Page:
For a start, I had thought exceptionally hard about not only the page, but the emotional arc of the panels. Panel 1 shows Odysseus essentially in shock or denial that they have been blown so far from home. Panel 2 shows Odysseus in grief, and panel 3 shows Odysseus getting himself together, as it is and was his responsibility to lead, however horrible he feels. They felt the panel was redundant and rather stunk of bad acting, that it added nothing and had to go. I just wanted them to leave it alone.
Add to this that this entire project has been a huge stretch for me, I mean a HUGE one. I have been experimenting with noir-style lighting, especially on the faces, and I never used to draw like that. Also, due to the fact that this was supposed to be a “testosterone” book (that word was used), and most of the artists are women, that I would try really hard to hold back my feminine preferences and ways of drawing and try and deliver that, so I changed my approach. I had been stretching myself by trying to model the faces more in the tradition of an Al Williamson or a Hal Foster. Those men became my icons. That page (11), and that panel (3) were struggles and victories for me. I had reached for something and felt I had taken hold of it and figured a few important things out.
I drew and redrew panel 3, trying to get it just right, so it would have a real sense of solidity and form, a definite emotional center, and a bit of Al Williamson’s grace and style. I had erased, researched and redrew. At one point I had even gotten up out of bed to rework it well after I had quit drawing for the day. I never do that!
So, as you see, I was rather attached to the panel.
So, the first time it came up that they wanted it removed, I fought for it, and I won. All parties agreed that it was fine and could stay. I was, of course, happy, as I have rarely won any such battle. Usually the client wins hands down, however right or wrong they may be. But this time… hell yeah… I won!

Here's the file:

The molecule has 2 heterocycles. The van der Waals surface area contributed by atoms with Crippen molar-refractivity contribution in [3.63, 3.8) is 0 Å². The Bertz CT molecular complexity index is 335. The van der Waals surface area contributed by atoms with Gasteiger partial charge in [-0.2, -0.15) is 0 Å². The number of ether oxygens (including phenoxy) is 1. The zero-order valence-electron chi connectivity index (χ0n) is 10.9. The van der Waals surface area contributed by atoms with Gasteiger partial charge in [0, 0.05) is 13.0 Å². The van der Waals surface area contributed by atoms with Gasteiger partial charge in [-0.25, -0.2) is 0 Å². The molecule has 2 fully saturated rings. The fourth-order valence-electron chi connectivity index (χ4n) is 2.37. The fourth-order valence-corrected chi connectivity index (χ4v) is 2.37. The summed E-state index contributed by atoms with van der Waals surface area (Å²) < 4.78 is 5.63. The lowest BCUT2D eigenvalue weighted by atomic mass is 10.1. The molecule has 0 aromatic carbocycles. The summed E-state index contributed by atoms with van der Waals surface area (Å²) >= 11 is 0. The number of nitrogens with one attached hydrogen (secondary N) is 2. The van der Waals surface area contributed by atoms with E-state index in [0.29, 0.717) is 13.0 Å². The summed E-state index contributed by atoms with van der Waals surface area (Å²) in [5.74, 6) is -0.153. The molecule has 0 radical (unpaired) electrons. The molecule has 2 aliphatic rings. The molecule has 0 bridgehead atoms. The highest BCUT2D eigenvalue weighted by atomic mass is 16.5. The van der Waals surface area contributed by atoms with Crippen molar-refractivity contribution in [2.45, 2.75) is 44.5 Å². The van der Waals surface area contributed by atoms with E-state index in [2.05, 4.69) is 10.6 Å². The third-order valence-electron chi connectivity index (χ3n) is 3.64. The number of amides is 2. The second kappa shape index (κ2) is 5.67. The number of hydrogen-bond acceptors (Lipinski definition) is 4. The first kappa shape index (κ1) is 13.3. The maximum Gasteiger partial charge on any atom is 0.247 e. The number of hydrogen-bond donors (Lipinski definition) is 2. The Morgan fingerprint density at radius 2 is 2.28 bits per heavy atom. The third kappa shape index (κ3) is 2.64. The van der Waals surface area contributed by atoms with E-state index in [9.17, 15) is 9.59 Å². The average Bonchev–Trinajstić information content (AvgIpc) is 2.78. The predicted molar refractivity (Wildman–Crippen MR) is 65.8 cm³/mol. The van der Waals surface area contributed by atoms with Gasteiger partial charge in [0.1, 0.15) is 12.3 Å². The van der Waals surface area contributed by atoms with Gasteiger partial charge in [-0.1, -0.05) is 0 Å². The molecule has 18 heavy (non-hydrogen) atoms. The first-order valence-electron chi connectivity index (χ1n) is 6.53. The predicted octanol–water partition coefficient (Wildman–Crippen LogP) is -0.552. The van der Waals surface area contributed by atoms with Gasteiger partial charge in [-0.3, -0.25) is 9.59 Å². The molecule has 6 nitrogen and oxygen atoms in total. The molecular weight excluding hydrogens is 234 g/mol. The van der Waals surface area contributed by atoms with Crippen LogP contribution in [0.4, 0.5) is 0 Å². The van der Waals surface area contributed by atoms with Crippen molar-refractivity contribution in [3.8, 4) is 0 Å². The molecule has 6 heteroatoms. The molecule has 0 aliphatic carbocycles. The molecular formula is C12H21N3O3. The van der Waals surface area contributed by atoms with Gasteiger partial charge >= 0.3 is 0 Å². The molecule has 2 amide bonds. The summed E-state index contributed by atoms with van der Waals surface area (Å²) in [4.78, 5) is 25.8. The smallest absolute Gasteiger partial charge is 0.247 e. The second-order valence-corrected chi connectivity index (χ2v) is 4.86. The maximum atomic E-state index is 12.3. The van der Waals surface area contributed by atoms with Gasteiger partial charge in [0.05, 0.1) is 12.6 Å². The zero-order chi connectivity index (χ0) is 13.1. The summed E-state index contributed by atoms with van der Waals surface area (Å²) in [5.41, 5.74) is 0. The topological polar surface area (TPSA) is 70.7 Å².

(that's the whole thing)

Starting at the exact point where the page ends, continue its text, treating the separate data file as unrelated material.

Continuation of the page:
(insert that needle scraping across a record sound here)
So, I came home today from working for a client, and discovered that the traffic ticket that I was told was not in the system and I therefor did not have to pay for was not only now in the system, but it had been there all along and my license was now in the process of being suspended! I mean, really, this battle had been won in my favor, the ticket was lost and I didn’t even have to pay it! And now, not only did I have to pay it, but there was a penalty and my license was in the process of being suspended. Fuckin’ aye! So I had to hustle up the money (which I didn’t have) and go to the bank to deposit money (which I took from my rent envelope… I have NO rent money now), so I could pay this ticket and try and stop them from suspending my license. And this was all a battle I had thought I had won, I thought it was over. In the end Joe insisted we go to the courthouse to fight it, which I was not prepared for. Problem was I was already on the road towards the bank in shorts and barefoot! I’m always barefoot, but when I go to courthouses and stuff I discreetly hide my feet under bell bottoms or long skirts. The cop stopped me and told me I could not go in barefoot. We managed to talk him into letting me by. I have NO idea how I managed that, but I did!
I came home after this ordeal, feeling utterly helpless, but ready and eager to draw, only to open my email and discover that they had all changed their minds and panel 3 needed to go. I felt even more helpless now. I was helpless against the county regarding my ticket, and now I was helpless with my own work and was going to have to erase this drawing that I was attached to.
OK, group, I lost my cool a little. I pitched an itty bitty of a white girl hissy. I was not up to going from the helplessness of one won-then-lost battle to a second won-then-lost battle. I fought it hard, perhaps too hard, but I was seriously torqued up! I now regret that I hadn’t just nodded and let it go, but it’s like that sometimes. The other thing is, yes, I am not only passionate about my work, but highly emotional (like I don’t know how annoying that can be to people), and sometimes as hard as I try… I just boil and can’t seem to help myself. My responses were certain and perhaps too strident, but they were measured.
So, the question is, am I difficult to work with?
I don’t know, I sure as hell hope not.
I erased panel 3.
Sure you’re actually easy to work with, as you’re, indeed, an open-minded individual. That said, it’s certainly important to stand your ground.